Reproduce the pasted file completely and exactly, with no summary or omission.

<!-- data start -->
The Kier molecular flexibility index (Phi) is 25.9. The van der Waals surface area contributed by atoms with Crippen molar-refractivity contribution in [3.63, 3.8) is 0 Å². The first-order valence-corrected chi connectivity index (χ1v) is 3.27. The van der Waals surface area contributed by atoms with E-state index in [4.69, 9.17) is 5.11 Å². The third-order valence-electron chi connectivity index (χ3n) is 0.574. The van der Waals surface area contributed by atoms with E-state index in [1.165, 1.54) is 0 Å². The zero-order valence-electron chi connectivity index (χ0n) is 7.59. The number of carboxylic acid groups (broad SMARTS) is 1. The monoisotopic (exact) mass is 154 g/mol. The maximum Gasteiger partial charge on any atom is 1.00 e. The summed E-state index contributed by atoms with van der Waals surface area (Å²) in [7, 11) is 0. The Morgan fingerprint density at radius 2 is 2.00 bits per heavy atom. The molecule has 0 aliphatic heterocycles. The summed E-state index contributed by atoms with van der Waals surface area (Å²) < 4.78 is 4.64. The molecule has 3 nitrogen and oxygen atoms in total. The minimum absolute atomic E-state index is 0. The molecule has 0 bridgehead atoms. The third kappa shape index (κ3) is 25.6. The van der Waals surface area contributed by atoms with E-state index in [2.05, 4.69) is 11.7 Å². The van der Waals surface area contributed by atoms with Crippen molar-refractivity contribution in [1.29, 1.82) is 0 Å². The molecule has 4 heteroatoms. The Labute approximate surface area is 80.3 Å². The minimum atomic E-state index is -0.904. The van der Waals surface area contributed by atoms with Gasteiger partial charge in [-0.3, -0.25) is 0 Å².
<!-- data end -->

The Kier molecular flexibility index (Phi) is 25.9. The van der Waals surface area contributed by atoms with Crippen molar-refractivity contribution in [3.63, 3.8) is 0 Å². The first-order valence-corrected chi connectivity index (χ1v) is 3.27. The van der Waals surface area contributed by atoms with E-state index in [4.69, 9.17) is 5.11 Å². The third-order valence-electron chi connectivity index (χ3n) is 0.574. The van der Waals surface area contributed by atoms with E-state index in [1.165, 1.54) is 0 Å². The zero-order valence-electron chi connectivity index (χ0n) is 7.59. The number of carboxylic acid groups (broad SMARTS) is 1. The monoisotopic (exact) mass is 154 g/mol. The maximum Gasteiger partial charge on any atom is 1.00 e. The summed E-state index contributed by atoms with van der Waals surface area (Å²) in [7, 11) is 0. The Morgan fingerprint density at radius 2 is 2.00 bits per heavy atom. The molecule has 0 aliphatic heterocycles. The summed E-state index contributed by atoms with van der Waals surface area (Å²) < 4.78 is 4.64. The molecule has 3 nitrogen and oxygen atoms in total. The minimum absolute atomic E-state index is 0. The molecule has 0 bridgehead atoms. The third kappa shape index (κ3) is 25.6. The van der Waals surface area contributed by atoms with E-state index in [2.05, 4.69) is 11.7 Å². The van der Waals surface area contributed by atoms with Crippen molar-refractivity contribution in [1.29, 1.82) is 0 Å². The molecule has 4 heteroatoms. The Labute approximate surface area is 80.3 Å². The minimum atomic E-state index is -0.904. The van der Waals surface area contributed by atoms with Gasteiger partial charge in [-0.3, -0.25) is 0 Å².